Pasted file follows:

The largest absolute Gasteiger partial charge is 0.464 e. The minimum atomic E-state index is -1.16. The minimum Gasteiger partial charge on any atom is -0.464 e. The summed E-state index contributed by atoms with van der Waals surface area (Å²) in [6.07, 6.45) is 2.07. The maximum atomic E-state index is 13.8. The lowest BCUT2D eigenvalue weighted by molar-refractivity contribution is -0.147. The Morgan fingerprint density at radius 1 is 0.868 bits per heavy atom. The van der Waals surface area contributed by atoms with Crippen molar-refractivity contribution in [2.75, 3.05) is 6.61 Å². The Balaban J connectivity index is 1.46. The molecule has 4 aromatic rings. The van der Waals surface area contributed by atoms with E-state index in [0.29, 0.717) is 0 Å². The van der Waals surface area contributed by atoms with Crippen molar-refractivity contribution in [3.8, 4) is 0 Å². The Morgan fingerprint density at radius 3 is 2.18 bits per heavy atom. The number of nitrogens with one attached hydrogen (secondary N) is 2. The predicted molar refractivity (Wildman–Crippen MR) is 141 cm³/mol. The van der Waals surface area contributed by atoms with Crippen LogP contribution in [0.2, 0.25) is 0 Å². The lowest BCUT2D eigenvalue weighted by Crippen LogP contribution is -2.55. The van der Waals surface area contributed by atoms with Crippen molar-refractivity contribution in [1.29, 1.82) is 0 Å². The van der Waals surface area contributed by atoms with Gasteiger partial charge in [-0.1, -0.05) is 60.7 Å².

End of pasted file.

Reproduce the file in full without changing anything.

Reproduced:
The largest absolute Gasteiger partial charge is 0.464 e. The minimum atomic E-state index is -1.16. The minimum Gasteiger partial charge on any atom is -0.464 e. The summed E-state index contributed by atoms with van der Waals surface area (Å²) in [6.07, 6.45) is 2.07. The maximum atomic E-state index is 13.8. The lowest BCUT2D eigenvalue weighted by molar-refractivity contribution is -0.147. The Morgan fingerprint density at radius 1 is 0.868 bits per heavy atom. The van der Waals surface area contributed by atoms with Crippen molar-refractivity contribution in [2.75, 3.05) is 6.61 Å². The Balaban J connectivity index is 1.46. The molecule has 4 aromatic rings. The van der Waals surface area contributed by atoms with E-state index in [0.29, 0.717) is 0 Å². The van der Waals surface area contributed by atoms with Crippen molar-refractivity contribution in [3.8, 4) is 0 Å². The Morgan fingerprint density at radius 3 is 2.18 bits per heavy atom. The number of nitrogens with one attached hydrogen (secondary N) is 2. The predicted molar refractivity (Wildman–Crippen MR) is 141 cm³/mol. The van der Waals surface area contributed by atoms with Crippen LogP contribution in [0.2, 0.25) is 0 Å². The lowest BCUT2D eigenvalue weighted by Crippen LogP contribution is -2.55. The van der Waals surface area contributed by atoms with Crippen molar-refractivity contribution in [1.29, 1.82) is 0 Å². The van der Waals surface area contributed by atoms with Gasteiger partial charge in [-0.1, -0.05) is 60.7 Å².